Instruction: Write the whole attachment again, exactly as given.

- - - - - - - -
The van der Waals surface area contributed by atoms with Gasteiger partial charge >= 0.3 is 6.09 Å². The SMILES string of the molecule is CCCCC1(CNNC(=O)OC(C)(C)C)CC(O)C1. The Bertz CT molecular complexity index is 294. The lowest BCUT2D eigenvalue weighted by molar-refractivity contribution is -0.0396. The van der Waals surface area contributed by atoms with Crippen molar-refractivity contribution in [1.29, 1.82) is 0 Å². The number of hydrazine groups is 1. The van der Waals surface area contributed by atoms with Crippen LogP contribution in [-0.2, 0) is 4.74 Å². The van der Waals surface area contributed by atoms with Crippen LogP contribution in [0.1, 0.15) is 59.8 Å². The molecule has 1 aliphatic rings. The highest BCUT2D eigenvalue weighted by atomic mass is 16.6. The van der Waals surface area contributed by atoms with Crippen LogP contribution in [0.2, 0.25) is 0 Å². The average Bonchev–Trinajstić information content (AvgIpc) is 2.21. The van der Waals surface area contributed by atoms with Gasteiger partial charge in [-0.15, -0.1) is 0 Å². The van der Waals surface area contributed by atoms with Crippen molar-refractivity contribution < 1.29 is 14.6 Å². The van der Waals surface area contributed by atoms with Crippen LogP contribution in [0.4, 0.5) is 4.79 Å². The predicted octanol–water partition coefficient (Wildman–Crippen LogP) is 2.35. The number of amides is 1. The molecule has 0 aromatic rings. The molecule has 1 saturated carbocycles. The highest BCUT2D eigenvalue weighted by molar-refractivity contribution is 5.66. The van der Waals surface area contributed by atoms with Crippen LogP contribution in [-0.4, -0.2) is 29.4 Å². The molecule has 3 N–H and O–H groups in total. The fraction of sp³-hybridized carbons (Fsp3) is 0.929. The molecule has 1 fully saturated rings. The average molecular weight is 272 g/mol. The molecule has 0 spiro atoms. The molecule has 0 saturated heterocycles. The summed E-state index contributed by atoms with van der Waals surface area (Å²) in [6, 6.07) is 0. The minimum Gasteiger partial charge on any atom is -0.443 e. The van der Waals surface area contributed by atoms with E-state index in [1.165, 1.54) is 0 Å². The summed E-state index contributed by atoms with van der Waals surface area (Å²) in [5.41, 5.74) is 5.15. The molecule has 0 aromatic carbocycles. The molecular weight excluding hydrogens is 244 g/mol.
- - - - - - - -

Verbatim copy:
The van der Waals surface area contributed by atoms with Gasteiger partial charge >= 0.3 is 6.09 Å². The SMILES string of the molecule is CCCCC1(CNNC(=O)OC(C)(C)C)CC(O)C1. The Bertz CT molecular complexity index is 294. The lowest BCUT2D eigenvalue weighted by molar-refractivity contribution is -0.0396. The van der Waals surface area contributed by atoms with Crippen molar-refractivity contribution in [1.29, 1.82) is 0 Å². The number of hydrazine groups is 1. The van der Waals surface area contributed by atoms with Crippen LogP contribution in [-0.2, 0) is 4.74 Å². The van der Waals surface area contributed by atoms with Crippen LogP contribution in [0.1, 0.15) is 59.8 Å². The molecule has 1 aliphatic rings. The highest BCUT2D eigenvalue weighted by atomic mass is 16.6. The van der Waals surface area contributed by atoms with Crippen LogP contribution in [0.2, 0.25) is 0 Å². The average Bonchev–Trinajstić information content (AvgIpc) is 2.21. The van der Waals surface area contributed by atoms with Gasteiger partial charge in [-0.15, -0.1) is 0 Å². The van der Waals surface area contributed by atoms with Crippen molar-refractivity contribution < 1.29 is 14.6 Å². The van der Waals surface area contributed by atoms with Crippen LogP contribution in [0.4, 0.5) is 4.79 Å². The predicted octanol–water partition coefficient (Wildman–Crippen LogP) is 2.35. The number of amides is 1. The molecule has 0 aromatic rings. The molecule has 1 saturated carbocycles. The highest BCUT2D eigenvalue weighted by molar-refractivity contribution is 5.66. The van der Waals surface area contributed by atoms with Crippen LogP contribution in [-0.4, -0.2) is 29.4 Å². The molecule has 3 N–H and O–H groups in total. The fraction of sp³-hybridized carbons (Fsp3) is 0.929. The molecule has 1 fully saturated rings. The average molecular weight is 272 g/mol. The molecule has 0 spiro atoms. The molecule has 0 saturated heterocycles. The summed E-state index contributed by atoms with van der Waals surface area (Å²) in [6, 6.07) is 0. The minimum Gasteiger partial charge on any atom is -0.443 e. The van der Waals surface area contributed by atoms with E-state index in [1.165, 1.54) is 0 Å². The summed E-state index contributed by atoms with van der Waals surface area (Å²) in [5.41, 5.74) is 5.15. The molecule has 0 aromatic carbocycles. The molecular weight excluding hydrogens is 244 g/mol.